When it comes to mapping out your marketing mix, where earned media lives might seem like an...
As long as there have been search engines, search engine optimization (SEO) has been a strategy for bringing more traffic to a web property. At first, SEO was simple – identify popular keywords, use them in content and watch the traffic roll in. Today, however, search engines are more intelligent and fragmented than ever. For example, Google’s search algorithm is no
w capable of ranking the value of content. And Amazon’s search-ranking algorithm includes offline data such as return rates and inventory levels. YouTube’s ranking algorithm combines video details like title and description, with view count and relevancy to similar videos. Engines are continually moving away from ranking keyword-driven content to ranking valuable content in any format. Quality content, not just the quantity of keywords, matters. Though the marketplace and hardware and digital landscape have changed, the basics still apply when beginning an SEO campaign. A simple way to remember the pillars of SEO are with the acronym ABC: Architecture, Backlinks and Content.
Figure 1. Example of nonbrand search results showing paid and organic results.
Architecture refers to the technology that powers the website, user experience and analytics. Whether a site runs on WordPress, SiteCore or Drupal, there are inherent pros and cons to architecture from the popular website platforms. A clean architecture includes but is not limited to the following:
Proper back-end coding that doesn’t impede search engine crawlers
Files that load as quickly and efficiently as possible
A site that delivers optimal experience across all screen sizes
A focused navigation that connects visitors with the right content and calls to action
Powerful, accurate reporting capabilities
SEO campaigns typically begin with a technical audit that examines the architecture to identify any existing or potential obstacles to search engine visibility.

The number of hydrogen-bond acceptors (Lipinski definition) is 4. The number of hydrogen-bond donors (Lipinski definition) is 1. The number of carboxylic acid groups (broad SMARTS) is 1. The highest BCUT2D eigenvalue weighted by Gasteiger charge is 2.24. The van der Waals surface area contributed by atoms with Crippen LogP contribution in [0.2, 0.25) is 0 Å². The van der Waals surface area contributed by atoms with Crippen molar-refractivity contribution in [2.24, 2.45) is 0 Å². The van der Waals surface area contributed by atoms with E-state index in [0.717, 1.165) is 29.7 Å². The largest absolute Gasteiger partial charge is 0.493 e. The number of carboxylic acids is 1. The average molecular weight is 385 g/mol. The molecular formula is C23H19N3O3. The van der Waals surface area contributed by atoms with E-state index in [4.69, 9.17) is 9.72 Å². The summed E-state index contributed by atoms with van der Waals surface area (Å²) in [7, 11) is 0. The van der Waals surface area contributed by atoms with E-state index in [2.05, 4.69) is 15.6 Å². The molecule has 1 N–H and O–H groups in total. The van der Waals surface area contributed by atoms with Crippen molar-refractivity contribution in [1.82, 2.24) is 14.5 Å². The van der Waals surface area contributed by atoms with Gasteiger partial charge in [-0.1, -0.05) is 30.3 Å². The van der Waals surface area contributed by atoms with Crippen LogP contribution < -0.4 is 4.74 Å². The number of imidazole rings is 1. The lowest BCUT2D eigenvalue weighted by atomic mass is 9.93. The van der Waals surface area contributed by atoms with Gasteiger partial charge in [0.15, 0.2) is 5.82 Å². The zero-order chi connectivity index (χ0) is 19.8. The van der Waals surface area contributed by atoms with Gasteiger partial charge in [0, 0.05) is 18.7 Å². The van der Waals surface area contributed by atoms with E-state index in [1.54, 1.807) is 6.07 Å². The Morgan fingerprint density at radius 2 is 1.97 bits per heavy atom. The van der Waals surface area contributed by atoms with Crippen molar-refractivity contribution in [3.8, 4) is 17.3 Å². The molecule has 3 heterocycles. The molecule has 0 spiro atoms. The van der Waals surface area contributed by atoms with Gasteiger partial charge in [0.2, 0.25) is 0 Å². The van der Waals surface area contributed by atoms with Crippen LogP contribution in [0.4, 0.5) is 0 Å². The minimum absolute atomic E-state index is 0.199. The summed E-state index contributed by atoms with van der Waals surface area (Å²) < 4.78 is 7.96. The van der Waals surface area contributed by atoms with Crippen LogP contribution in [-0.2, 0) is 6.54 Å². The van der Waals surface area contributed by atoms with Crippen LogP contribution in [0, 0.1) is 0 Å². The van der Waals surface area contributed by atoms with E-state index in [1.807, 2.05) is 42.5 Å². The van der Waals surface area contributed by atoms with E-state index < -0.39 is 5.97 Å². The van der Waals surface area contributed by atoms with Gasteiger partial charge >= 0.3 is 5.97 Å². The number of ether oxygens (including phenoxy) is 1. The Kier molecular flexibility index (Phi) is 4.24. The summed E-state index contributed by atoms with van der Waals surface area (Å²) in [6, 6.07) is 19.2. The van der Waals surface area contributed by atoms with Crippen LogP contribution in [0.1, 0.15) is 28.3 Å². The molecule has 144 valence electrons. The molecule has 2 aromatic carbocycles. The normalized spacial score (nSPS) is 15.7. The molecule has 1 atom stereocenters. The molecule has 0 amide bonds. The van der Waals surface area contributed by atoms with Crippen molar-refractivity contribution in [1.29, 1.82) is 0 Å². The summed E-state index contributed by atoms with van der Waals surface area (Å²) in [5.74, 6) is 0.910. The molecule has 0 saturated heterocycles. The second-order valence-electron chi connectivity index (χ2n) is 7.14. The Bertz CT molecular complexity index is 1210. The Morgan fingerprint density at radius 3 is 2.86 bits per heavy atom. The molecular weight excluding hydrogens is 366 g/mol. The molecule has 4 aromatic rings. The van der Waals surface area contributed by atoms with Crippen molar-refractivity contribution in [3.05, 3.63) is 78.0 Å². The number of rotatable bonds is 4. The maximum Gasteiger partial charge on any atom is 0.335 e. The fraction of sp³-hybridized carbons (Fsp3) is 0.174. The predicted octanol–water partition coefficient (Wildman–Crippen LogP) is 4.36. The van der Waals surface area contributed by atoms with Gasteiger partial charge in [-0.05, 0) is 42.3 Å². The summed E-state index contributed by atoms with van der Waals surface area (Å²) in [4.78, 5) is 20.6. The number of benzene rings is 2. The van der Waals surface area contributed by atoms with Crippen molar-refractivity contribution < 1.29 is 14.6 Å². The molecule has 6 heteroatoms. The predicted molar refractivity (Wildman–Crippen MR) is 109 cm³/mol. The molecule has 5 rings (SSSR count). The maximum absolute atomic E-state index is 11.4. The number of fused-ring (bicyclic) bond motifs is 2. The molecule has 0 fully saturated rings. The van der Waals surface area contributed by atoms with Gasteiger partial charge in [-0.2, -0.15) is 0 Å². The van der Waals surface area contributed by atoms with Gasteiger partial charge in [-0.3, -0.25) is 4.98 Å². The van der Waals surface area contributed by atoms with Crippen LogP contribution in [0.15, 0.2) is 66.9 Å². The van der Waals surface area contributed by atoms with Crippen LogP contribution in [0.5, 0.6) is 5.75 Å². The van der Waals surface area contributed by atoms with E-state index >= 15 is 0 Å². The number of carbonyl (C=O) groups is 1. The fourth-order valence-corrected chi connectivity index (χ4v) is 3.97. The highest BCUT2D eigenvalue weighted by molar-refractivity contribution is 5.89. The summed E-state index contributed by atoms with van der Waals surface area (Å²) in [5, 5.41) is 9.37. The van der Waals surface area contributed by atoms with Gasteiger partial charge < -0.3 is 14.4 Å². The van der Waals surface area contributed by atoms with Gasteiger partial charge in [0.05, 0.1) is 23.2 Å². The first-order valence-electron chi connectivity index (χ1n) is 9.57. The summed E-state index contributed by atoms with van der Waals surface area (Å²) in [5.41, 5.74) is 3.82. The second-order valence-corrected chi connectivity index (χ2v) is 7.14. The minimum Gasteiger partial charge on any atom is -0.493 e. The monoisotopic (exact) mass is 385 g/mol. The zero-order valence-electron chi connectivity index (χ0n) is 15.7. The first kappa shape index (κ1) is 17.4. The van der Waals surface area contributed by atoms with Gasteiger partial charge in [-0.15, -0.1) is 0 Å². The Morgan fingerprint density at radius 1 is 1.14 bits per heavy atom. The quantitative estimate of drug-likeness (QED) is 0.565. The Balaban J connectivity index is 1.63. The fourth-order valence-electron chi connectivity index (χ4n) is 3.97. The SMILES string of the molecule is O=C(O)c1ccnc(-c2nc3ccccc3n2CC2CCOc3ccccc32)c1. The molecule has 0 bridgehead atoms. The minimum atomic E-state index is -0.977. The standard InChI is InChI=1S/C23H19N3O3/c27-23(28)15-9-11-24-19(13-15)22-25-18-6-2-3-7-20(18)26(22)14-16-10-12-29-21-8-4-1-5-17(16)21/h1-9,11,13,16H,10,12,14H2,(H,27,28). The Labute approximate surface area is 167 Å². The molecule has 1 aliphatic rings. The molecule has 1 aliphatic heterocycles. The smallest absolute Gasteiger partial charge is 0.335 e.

Figure 2. Example output from a technical SEO audit presentation.
Backlinks are hyperlinks from one website back to another website. Links can be viewed as a “vote” for the site; engines see those votes and combine them with other ranking factors. A quality link could come from a media publisher, an industry authority, a research study, a press release or a news story, with value measured objectively using third-party tools. Links are common results from earned media and public relations campaigns that involve digital channels. There is no perfect number of links to have, but the more high-quality links a site acquires, the better the site will perform in organic search. An SEO campaign should leverage valuable content in order to earn links from other websites.
Figure 3. Example backlink from external website to edelmandigital.com.
Content is any media type that appears in organic search. The most common form of content is a webpage with text about a product or service. Other forms include images, infographics, videos, PDFs and apps. A robust search strategy utilizes content research, analytics and search result experiences to determine the right mix of media types for optimizations.
An advanced SEO strategy will combine all three ABCs and should be proactive in developing content, monitoring the technical elements of a site and performing outreach to increase earned links. When these three pillars are functioning together, organic search can deliver significant traffic growth and subsequent calls to action like purchases, transactions, sign-ups or downloads. The best place to get started is to put yourself in the shoes of your customers: how would people without a brand preference search for a product or service? Perform these searches yourself to see the current results. SEO practices are continually evolving but by staying on top of these changes, you can help your website appear “above the fold” in search results and get more eyes on your content.